Celebrating Carol Ann Duffy at 60 Anne Varety. The Power of Words in Duffy's Poetry Bernard O'Keefe. Exploring Many Senses in 'Mean Time' Jill Swale. Secret Lives in Duffy's Poetry Cox and Swan. Language and Structure in the Poetry of Carol Ann Duffy. It is now nearly ten years since Carol Ann Duffy published Standing Female Nude, her first collection of poetry.
Since then, volumes have followed at intervals of two or three years, and a Selected Poems, which includes five poems (plus an extract from another) from a volume in progress, has been published by Penguin. Her third collection, Mean Time (1993), won both the Whitbread Award and the Forward Prize. Much praise has been heaped on Duffy, but perhaps the most remarkable claim for the quality of her work so far has been made by Robert Nye, who suggests she writes love poems “as if she were the first to do so”. Duffy’s second book, Selling Manhattan, contains the love poem ‘Miles Away’, a piece both structurally and linguistically representative of her work in general. It begins with the line “I want you and you are not here”. I pausein this garden, breathing the colour thought isbefore language into still air. Carol Ann Duffy - Literature. Carol Ann Duffy, one of the most significant names in contemporary British poetry, has achieved that rare feat of both critical and commercial success.
Her work is read and enjoyed equally by critics, academics and lay readers, and it features regularly on both university syllabuses and school syllabuses. Some critics have accused Duffy of being too populist, but on the whole her work is highly acclaimed for being both literary and accessible, and she is regarded as one of Britain’s most well-loved and successful contemporary poets. Duffy’s themes include language and the representation of reality; the construction of the self; gender issues; contemporary culture; and many different forms of alienation, oppression and social inequality.
She writes in everyday, conversational language, making her poems appear deceptively simple. Six hours like this for a few francs.Belly nipple arse in the window light […]I shall be represented analytically and hungin great museums. Carol Ann Duffy: A poet laureate with a twist. Few positions in public life, apart, perhaps, from Pope or manager of the England football team, have proved quite so unattainable to women over the years as that of Britain's Poet Laureate.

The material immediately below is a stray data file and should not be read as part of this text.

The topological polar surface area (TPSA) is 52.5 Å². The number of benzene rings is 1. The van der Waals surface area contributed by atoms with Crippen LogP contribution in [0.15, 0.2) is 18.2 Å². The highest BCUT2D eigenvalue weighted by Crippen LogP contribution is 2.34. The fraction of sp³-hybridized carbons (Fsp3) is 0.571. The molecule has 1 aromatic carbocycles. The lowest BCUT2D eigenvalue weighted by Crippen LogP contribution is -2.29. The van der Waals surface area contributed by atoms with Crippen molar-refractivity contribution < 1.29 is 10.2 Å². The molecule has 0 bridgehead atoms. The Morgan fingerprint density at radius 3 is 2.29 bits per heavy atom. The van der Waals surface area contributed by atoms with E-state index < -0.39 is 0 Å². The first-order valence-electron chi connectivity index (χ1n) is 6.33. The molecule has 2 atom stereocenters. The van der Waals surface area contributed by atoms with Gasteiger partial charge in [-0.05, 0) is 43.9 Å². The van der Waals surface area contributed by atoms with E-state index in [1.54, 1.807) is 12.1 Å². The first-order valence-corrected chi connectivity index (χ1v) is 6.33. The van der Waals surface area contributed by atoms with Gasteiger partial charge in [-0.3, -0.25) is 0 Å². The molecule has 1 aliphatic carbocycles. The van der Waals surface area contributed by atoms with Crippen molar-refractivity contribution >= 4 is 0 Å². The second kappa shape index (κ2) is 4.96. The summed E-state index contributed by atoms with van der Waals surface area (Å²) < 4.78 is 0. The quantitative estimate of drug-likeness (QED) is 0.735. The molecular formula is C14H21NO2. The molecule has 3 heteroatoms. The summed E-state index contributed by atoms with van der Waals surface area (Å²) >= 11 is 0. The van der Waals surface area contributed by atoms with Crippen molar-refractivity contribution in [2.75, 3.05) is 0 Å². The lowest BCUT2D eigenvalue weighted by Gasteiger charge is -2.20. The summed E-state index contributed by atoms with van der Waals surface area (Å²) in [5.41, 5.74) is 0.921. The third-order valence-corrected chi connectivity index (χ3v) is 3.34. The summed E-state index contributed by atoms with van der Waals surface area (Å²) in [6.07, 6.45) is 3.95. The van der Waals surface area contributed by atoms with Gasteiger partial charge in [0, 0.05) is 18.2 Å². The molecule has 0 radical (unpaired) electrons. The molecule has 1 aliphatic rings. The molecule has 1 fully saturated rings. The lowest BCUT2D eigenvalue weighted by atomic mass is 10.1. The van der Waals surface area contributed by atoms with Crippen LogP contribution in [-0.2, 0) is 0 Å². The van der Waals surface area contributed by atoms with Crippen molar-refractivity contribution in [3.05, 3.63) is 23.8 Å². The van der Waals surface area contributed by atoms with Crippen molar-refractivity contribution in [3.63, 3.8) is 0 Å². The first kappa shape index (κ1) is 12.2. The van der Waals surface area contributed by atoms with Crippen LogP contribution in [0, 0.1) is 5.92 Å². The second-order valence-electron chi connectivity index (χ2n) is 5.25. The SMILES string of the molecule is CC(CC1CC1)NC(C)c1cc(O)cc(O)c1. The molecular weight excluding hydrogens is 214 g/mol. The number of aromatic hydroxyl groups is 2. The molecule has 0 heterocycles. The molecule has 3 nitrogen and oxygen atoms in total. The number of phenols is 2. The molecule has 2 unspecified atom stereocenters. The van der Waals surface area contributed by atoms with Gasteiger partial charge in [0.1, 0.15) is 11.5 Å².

For centuries, from Ben Jonson onwards, the prestigious honour with its peppercorn salary and liquid remuneration of a "butt of sack" has been a masculine stronghold, handed down from man to man. But that dominance could well be set to come to an end this week after it was let slip that the name of Carol Ann Duffy has been put forward for the Queen's approval to assume the role from the outgoing Laureate Andrew Motion. If all goes as planned, the Glasgow-born poet will become not only the first woman to hold the post but the first openly gay one. Judith Palmer, director of The Poetry Society, said her appointment – should it be confirmed – would prove extremely popular and follows a long-running campaign to get a women into the position.
Language and Structure in the Poetry of Carol Ann Duffy. Carol Ann Duffy on five years as poet laureate: 'It has been a joy' When Carol Ann Duffy was appointed poet laureate in 2009, the first woman to hold the post in its nearly 350-year history, she set herself several goals that included setting up new prizes, giving support to new festivals and helping to generate commissions for poets.
But she had only one goal for herself as a practising poet. "I wanted to continue to write as I always had, and I have tried very hard not to write a poem I previously wouldn't have written. There always had been a public element to my work, particularly during the Thatcher years, and I think all poets, to a greater or lesser degree, need to have a finger on the national pulse. Poetry provides an important alternative voice to journalists or pundits or academics as a way of dealing with things that matter to us all. But, for me, it was about finding the moment when my interests and my voice ran parallel to something that could be seen as public. " Jeanette Winterson on the poetry of Carol Ann Duffy – of course it's political. Poetry is pleasure.
Sometimes people say to me, “why should I read a poem?” There are plenty of answers, from the profound – a poem is such an ancient means of communication that it feels like an evolutionary necessity – to the practical; a poem is like a shot of espresso – the fastest way to get a hit of mental and spiritual energy. We could talk about poetry as a rope in a storm. Poetry as one continuous mantra of mental health. Poetry as the world’s biggest, longest-running workshop on how to love. We could say that the poem is a lie detector. Yes. And pleasure. Carol Ann Duffy has often spoken about poetry as an everyday event and not as a special occasion. Just as the body is shaped for movement, the mind is shaped for poetry.
Rhythm and rhyme aid recall. Love and Masculinity in Duffy's Poems.